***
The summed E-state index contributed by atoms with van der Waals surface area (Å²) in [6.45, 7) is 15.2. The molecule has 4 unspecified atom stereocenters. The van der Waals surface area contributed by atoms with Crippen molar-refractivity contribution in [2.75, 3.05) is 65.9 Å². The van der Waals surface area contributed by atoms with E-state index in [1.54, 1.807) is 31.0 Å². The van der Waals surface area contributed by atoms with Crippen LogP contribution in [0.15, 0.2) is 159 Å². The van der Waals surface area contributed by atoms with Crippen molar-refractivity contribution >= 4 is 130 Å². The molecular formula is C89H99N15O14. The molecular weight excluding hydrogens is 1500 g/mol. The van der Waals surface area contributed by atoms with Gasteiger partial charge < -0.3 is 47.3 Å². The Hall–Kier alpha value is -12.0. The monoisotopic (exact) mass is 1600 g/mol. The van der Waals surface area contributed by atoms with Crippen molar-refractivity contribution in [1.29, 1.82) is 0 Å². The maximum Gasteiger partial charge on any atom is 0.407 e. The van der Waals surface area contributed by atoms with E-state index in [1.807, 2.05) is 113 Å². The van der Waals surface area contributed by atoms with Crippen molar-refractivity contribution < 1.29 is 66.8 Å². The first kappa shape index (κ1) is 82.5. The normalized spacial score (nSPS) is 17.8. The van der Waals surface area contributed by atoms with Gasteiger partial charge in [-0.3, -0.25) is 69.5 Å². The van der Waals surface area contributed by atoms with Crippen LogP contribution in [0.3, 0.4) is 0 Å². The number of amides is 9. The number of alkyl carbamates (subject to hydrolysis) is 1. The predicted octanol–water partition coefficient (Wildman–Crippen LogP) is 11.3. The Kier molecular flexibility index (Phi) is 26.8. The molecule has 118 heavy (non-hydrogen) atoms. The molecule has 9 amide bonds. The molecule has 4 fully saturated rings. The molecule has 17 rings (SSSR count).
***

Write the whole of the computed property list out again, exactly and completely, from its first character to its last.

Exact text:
The summed E-state index contributed by atoms with van der Waals surface area (Å²) in [6.45, 7) is 15.2. The molecule has 4 unspecified atom stereocenters. The van der Waals surface area contributed by atoms with Crippen molar-refractivity contribution in [2.75, 3.05) is 65.9 Å². The van der Waals surface area contributed by atoms with E-state index in [1.54, 1.807) is 31.0 Å². The van der Waals surface area contributed by atoms with Crippen LogP contribution in [0.15, 0.2) is 159 Å². The van der Waals surface area contributed by atoms with Crippen molar-refractivity contribution >= 4 is 130 Å². The molecular formula is C89H99N15O14. The molecular weight excluding hydrogens is 1500 g/mol. The van der Waals surface area contributed by atoms with Gasteiger partial charge < -0.3 is 47.3 Å². The Hall–Kier alpha value is -12.0. The monoisotopic (exact) mass is 1600 g/mol. The van der Waals surface area contributed by atoms with Crippen molar-refractivity contribution in [1.29, 1.82) is 0 Å². The maximum Gasteiger partial charge on any atom is 0.407 e. The van der Waals surface area contributed by atoms with E-state index in [1.807, 2.05) is 113 Å². The van der Waals surface area contributed by atoms with Crippen molar-refractivity contribution < 1.29 is 66.8 Å². The first kappa shape index (κ1) is 82.5. The normalized spacial score (nSPS) is 17.8. The van der Waals surface area contributed by atoms with Gasteiger partial charge in [-0.3, -0.25) is 69.5 Å². The van der Waals surface area contributed by atoms with Crippen LogP contribution in [0.3, 0.4) is 0 Å². The number of amides is 9. The number of alkyl carbamates (subject to hydrolysis) is 1. The predicted octanol–water partition coefficient (Wildman–Crippen LogP) is 11.3. The Kier molecular flexibility index (Phi) is 26.8. The molecule has 118 heavy (non-hydrogen) atoms. The molecule has 9 amide bonds. The molecule has 4 fully saturated rings. The molecule has 17 rings (SSSR count).